Next: Now, this is wonderful. This is the Suez Canal. On the left is the “before” picture, with the Suez Canal was too narrow in most parts to have two-way traffic. So, President el-Sisi announced that they were going to complete a parallel canal, so you can have two way traffic the entire way, which opens it up for much, much greater trade. This was supposed to take three years; and he got the military involved and got it done in one year and celebrated its opening just a few months ago, but this creates phenomenal potential for development of Egypt as a whole.
Next: This is the new, newly widened Panama Canal, which was becoming obsolete because the new giant freight vessels from China were too big, to get through the locks in the other canal, so now they have built new, wider locks that can handle the mega-freight containers which are now coming around the planet.
Next: This is a project near and dear to Mr. LaRouche’s heart, the Kra Canal, which he has been calling for, for 30 years or so, and it is now on the drawing board and being discussed. And it would alleviate having to travel through the Strait of Malacca, which is pirate infested, and a long way out of the way if you’re trying to get across here. You can see in the lower corner, where this is located in the world.
But I would say that the most important announcement of China and Russia recently is their collaboration on long distance space flight, where China is going to be purchasing some of the very, very powerful RD-180 engines from Russia — which the United States, by the way, just cancelled our order of — and Russia will be getting Chinese microradioelectronics for use in space. The Russian Deputy Prime Minister Dmitry Rogozin said that China has “taken a keen interest” in Russian proposals for “joint experimentation for the development of new pharmaceutical products, for creating new possibilities for the protection of the human musculoskeletal system.” In other words, that their intent is this research, this long-distance space travel and ultimately manned space missions, will be of benefit for all human kind.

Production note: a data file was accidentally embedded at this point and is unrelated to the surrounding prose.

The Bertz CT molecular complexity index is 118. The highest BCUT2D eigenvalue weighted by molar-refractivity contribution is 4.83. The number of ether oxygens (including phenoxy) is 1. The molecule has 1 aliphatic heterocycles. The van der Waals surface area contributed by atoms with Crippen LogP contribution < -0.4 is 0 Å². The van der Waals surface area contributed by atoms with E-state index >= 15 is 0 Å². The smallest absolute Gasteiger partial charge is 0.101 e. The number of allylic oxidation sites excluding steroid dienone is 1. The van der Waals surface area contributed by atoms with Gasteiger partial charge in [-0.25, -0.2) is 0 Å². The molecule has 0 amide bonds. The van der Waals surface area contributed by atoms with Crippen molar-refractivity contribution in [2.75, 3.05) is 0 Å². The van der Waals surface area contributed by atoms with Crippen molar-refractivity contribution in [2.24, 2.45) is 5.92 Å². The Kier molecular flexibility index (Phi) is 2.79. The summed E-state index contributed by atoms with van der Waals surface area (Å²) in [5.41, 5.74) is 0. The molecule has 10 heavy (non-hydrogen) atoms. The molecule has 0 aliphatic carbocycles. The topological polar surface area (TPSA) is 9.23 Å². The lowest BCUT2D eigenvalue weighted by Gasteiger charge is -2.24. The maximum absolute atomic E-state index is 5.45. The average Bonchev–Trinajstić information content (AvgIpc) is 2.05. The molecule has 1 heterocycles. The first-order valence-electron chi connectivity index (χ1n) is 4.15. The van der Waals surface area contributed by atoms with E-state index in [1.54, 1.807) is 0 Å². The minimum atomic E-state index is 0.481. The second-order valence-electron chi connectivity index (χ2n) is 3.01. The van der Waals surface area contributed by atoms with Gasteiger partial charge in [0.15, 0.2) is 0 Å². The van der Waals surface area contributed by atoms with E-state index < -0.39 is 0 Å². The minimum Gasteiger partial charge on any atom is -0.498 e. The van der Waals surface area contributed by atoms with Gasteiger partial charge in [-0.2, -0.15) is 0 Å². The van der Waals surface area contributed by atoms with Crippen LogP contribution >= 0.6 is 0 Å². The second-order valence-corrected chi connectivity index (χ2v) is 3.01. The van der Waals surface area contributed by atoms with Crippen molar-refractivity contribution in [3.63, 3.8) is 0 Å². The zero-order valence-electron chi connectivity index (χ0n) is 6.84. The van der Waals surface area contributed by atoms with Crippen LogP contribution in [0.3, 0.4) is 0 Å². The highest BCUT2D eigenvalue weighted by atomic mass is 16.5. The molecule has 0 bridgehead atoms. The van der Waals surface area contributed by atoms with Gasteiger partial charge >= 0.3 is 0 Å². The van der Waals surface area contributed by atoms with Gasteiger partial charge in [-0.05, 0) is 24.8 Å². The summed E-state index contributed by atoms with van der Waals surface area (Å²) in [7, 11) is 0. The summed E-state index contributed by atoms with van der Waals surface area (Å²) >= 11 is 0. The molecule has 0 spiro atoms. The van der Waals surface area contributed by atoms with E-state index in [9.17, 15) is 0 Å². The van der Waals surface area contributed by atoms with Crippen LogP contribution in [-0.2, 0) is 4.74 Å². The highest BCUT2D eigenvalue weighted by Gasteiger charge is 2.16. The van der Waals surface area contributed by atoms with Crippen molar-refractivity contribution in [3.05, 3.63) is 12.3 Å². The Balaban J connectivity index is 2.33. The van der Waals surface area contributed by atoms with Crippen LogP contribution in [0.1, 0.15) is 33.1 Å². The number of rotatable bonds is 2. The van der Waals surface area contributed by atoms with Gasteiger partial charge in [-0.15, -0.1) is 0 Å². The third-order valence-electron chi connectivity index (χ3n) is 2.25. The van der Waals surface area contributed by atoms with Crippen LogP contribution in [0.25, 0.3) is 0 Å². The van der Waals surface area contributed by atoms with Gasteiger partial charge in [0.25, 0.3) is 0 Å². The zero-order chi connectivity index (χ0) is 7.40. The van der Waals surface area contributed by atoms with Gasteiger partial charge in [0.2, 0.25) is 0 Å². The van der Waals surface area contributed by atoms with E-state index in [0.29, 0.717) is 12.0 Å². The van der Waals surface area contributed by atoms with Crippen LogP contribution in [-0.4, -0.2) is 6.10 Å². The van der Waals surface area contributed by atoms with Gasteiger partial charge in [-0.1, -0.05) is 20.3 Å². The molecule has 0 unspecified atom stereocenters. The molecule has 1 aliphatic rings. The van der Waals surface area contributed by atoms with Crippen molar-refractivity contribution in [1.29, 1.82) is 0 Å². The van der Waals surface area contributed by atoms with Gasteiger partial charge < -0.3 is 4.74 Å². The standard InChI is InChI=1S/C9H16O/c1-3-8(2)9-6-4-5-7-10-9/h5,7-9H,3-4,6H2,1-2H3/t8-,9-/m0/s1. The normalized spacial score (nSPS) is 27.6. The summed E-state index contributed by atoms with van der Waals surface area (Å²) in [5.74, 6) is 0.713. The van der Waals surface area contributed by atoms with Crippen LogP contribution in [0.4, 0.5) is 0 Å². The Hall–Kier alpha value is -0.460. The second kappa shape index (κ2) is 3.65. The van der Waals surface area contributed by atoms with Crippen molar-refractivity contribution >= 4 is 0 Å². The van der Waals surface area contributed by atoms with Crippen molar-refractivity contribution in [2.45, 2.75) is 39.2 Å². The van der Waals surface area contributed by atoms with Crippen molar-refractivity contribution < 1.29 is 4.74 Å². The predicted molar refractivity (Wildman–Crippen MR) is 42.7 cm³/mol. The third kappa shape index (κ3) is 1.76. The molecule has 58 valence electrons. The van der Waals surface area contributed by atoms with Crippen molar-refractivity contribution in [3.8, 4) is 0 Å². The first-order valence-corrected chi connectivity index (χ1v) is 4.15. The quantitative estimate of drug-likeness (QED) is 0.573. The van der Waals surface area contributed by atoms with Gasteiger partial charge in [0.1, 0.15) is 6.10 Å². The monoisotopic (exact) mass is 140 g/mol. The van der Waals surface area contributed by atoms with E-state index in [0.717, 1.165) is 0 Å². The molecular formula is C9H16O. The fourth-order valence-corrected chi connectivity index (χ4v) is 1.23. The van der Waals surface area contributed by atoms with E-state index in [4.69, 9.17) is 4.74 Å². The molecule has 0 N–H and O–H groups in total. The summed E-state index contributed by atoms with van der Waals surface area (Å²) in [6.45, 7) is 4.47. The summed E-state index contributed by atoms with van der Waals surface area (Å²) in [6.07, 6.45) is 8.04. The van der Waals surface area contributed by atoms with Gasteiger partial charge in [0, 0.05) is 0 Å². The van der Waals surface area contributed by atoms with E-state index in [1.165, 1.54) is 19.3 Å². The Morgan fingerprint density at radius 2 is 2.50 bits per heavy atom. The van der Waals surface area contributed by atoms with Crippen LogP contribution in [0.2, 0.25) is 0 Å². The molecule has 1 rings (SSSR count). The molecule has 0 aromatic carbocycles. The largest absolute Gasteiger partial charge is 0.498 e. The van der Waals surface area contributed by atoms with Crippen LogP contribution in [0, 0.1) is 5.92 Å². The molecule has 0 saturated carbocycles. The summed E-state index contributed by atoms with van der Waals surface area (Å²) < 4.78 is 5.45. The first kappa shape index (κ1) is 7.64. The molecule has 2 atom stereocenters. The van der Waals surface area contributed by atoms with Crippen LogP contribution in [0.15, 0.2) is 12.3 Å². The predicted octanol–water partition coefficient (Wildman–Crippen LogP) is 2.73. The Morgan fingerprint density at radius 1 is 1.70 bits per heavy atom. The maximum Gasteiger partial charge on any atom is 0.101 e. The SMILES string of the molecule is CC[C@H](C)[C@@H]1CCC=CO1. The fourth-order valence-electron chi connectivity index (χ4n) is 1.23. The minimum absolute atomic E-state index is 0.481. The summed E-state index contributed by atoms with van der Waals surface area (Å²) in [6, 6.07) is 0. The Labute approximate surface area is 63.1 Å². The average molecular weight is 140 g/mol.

And I think people can reflect on how long it’s been and how, if we had a revived space program and collaboration, there are so many diseases that affect us here, that we don’t have adequate understanding or cures, that we could actually start developing cures to many of these things.
So, today I wanted to just reference, as you know we are celebrating one of our dear collaborators, Sylvia Olden Lee — and Dennis will have more to say about her. Another one of the Schiller Institute board members was the famous German-American rocket scientist, Krafft Ehricke, and my colleagues Kesha Rogers and Megan Beets are holding an event today in Houston, Texas, reviving Krafft Ehricke’s work. And Sylvia Lee and Krafft Ehricke both would be 100 years old in 2017, which I find very interesting, and Mr. LaRouche, who is still kicking very hard, is only five years younger than they would have been.
In 1962, in a study of early manned interplanetary missions, Krafft Ehricke says, “In terms of natural resources, it is unlikely that the Earth can support an ever growing population with progressively higher living standards forever. By giving man the necessary exploitation and transportation systems, he can make the entire Solar System his raw material source and calculate Earth as a biological center of a growing mankind.”
Now think about that. Most people today don’t even think we should have a growing population, and they certainly don’t think we should have a growing population with a higher and higher standard of living from one generation to the next. Many people, maybe even some of you here, would be embarrassed to be exposed agreeing with President Barack Obama, who famously told people in in one African country that they should not expect to have air conditioning like people in the United States.
How evil is it, and supremely arrogant, not to mention suicidal, for any one of us today to want to be the best that there ever was in all time?
Do you think that Beethoven hoped that someone would surpass him? Do you think Albert Einstein believed that he had discovered everything there was to discover under the sun? The truth of the matter is that these geniuses, their lives become more meaningful as future generations perfect the discoveries that they were in the process of making. Think about how much more important Haydn is, because of what Beethoven, his student, did. Think about how much more important Bach was because of what Mozart did; or that Brunelleschi contributed something to Kepler; Kepler contributed something to Leibniz, and so on. And Leibniz made great contributions to the founding of the United States.